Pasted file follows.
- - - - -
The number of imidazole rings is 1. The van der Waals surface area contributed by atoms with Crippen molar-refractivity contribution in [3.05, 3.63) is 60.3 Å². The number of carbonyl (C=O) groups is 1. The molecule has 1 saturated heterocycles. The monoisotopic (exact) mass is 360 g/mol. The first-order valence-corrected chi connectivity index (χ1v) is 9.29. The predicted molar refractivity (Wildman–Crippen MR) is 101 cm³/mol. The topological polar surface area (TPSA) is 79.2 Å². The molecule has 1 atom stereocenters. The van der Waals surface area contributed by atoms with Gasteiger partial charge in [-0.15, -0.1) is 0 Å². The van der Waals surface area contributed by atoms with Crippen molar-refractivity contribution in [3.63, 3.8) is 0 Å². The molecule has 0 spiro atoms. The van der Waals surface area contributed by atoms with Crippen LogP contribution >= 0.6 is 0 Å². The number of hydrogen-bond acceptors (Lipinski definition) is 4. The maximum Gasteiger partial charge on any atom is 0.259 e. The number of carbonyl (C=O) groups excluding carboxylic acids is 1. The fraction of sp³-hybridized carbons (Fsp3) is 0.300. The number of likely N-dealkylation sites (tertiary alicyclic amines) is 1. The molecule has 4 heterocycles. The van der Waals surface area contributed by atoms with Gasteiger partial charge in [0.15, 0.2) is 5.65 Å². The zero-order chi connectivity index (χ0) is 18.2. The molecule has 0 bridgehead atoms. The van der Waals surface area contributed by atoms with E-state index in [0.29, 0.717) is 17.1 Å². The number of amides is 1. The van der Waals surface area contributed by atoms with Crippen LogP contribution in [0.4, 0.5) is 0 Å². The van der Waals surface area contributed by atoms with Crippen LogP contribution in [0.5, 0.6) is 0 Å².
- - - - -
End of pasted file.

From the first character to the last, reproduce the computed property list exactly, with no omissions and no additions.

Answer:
The number of imidazole rings is 1. The van der Waals surface area contributed by atoms with Crippen molar-refractivity contribution in [3.05, 3.63) is 60.3 Å². The number of carbonyl (C=O) groups is 1. The molecule has 1 saturated heterocycles. The monoisotopic (exact) mass is 360 g/mol. The first-order valence-corrected chi connectivity index (χ1v) is 9.29. The predicted molar refractivity (Wildman–Crippen MR) is 101 cm³/mol. The topological polar surface area (TPSA) is 79.2 Å². The molecule has 1 atom stereocenters. The van der Waals surface area contributed by atoms with Gasteiger partial charge in [-0.15, -0.1) is 0 Å². The van der Waals surface area contributed by atoms with Crippen molar-refractivity contribution in [3.63, 3.8) is 0 Å². The molecule has 0 spiro atoms. The van der Waals surface area contributed by atoms with Crippen LogP contribution >= 0.6 is 0 Å². The number of hydrogen-bond acceptors (Lipinski definition) is 4. The maximum Gasteiger partial charge on any atom is 0.259 e. The number of carbonyl (C=O) groups excluding carboxylic acids is 1. The fraction of sp³-hybridized carbons (Fsp3) is 0.300. The number of likely N-dealkylation sites (tertiary alicyclic amines) is 1. The molecule has 4 heterocycles. The van der Waals surface area contributed by atoms with Gasteiger partial charge in [0.15, 0.2) is 5.65 Å². The zero-order chi connectivity index (χ0) is 18.2. The molecule has 0 bridgehead atoms. The van der Waals surface area contributed by atoms with E-state index in [0.29, 0.717) is 17.1 Å². The number of amides is 1. The van der Waals surface area contributed by atoms with Crippen LogP contribution in [0.4, 0.5) is 0 Å². The van der Waals surface area contributed by atoms with Crippen LogP contribution in [0.5, 0.6) is 0 Å².